8 Key Takeaways from UOB’s First-Quarter Results

United Overseas Bank (SGX: U11) is one of Singapore’s three largest banks. The group provides a wide range of banking services to individuals and corporations.

UOB announced its first-quarter 2020 results on 6 May. Let’s see how it performed in these eight key takeaways for investors.

  1. Total income for the group came in at S$2.41 billion (US$1.7 billion), flat year-on-year.
  2. Net interest income came in flat year-on-year compared to the same quarter in the prior year at S$1.59 billion.
  3. Total non-interest income came in at S$813 million – down from $S819 million a year ago. Fee income for the quarter came in 8% higher at S$515 million compared to the first quarter of 2019.
  4. The net interest margin stood at 1.71% down from 1.79% a year ago.
  5. Net profits were down 19% to S$855 million year-on-year. The decrease in net profits was on the back of higher impairment charges recognised by UOB due to the uncertain environment. This came in at S$286 million, up from S$93 million a year earlier.
  6. Non-performing loans came in at 1.6% inching up slightly from 1.5% year on year.
  7. Loan-to-deposit ratio improved to 85.4% compared to 86.6% for the first quarter of 2019. This indicates the bank is being cautious about administering new loans in this uncertain environment.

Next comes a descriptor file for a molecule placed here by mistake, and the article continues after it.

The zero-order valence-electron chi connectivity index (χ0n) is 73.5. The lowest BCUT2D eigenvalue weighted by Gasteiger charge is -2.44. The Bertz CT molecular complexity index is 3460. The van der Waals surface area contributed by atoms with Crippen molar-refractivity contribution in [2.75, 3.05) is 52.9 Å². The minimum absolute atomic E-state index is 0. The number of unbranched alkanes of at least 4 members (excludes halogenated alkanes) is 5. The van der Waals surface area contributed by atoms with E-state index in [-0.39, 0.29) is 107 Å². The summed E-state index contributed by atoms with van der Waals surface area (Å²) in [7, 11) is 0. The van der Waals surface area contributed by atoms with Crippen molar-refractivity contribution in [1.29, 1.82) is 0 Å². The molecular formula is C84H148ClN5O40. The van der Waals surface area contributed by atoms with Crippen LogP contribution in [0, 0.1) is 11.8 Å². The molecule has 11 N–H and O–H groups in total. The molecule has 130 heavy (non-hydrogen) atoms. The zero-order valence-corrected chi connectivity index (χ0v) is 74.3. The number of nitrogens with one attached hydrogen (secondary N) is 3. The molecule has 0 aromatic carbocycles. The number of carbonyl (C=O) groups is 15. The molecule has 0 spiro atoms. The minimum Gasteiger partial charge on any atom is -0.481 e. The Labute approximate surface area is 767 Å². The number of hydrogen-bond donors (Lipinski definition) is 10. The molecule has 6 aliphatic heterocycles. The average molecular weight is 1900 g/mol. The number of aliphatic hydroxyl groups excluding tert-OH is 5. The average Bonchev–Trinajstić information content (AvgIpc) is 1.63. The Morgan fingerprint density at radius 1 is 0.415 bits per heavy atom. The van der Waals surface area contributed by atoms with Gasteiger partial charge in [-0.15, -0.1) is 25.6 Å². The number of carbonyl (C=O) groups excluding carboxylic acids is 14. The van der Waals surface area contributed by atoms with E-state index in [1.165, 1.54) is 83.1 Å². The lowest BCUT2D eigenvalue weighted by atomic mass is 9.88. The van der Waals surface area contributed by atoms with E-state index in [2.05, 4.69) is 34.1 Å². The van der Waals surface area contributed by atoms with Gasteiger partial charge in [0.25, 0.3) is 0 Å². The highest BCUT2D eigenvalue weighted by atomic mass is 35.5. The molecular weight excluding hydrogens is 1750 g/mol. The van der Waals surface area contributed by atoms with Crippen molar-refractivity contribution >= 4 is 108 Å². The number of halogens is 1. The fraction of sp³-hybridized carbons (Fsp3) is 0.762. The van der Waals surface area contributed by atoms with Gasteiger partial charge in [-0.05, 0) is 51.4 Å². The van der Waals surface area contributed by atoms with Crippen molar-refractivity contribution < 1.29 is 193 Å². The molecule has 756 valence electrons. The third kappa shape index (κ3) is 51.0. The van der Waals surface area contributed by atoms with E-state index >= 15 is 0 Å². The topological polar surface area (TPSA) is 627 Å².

8. UOB CEO Mr. Wee Ee Cheong commented that:

“In times such as these, we ensure our balance sheet remains strong and our capital and liquidity positions robust, so we can continue to support our customers through the roughest of cycles and crises, just as we have done so over the past eight decades. Coupled with our strengthened allowance coverage and through our collective efforts with all our stakeholders, we are confident that we will ride through these extraordinarily difficult times and emerge stronger.”

Foolish summary

Overall, UOB has announced a lower net profit figure on the back of higher impairment allowances. However, this is the prudent approach as it reduces unwanted surprises in the future for shareholders.

In terms of liquidity, UOB saw a decreasing loan-to-deposit ratio which is a positive sign. It shows that the bank is being more cautious with its lending activities.

Lastly, management is carefully managing its financial position as stated by Mr Wee. This should give shareholders confidence that they want to come out on top when this crisis ends.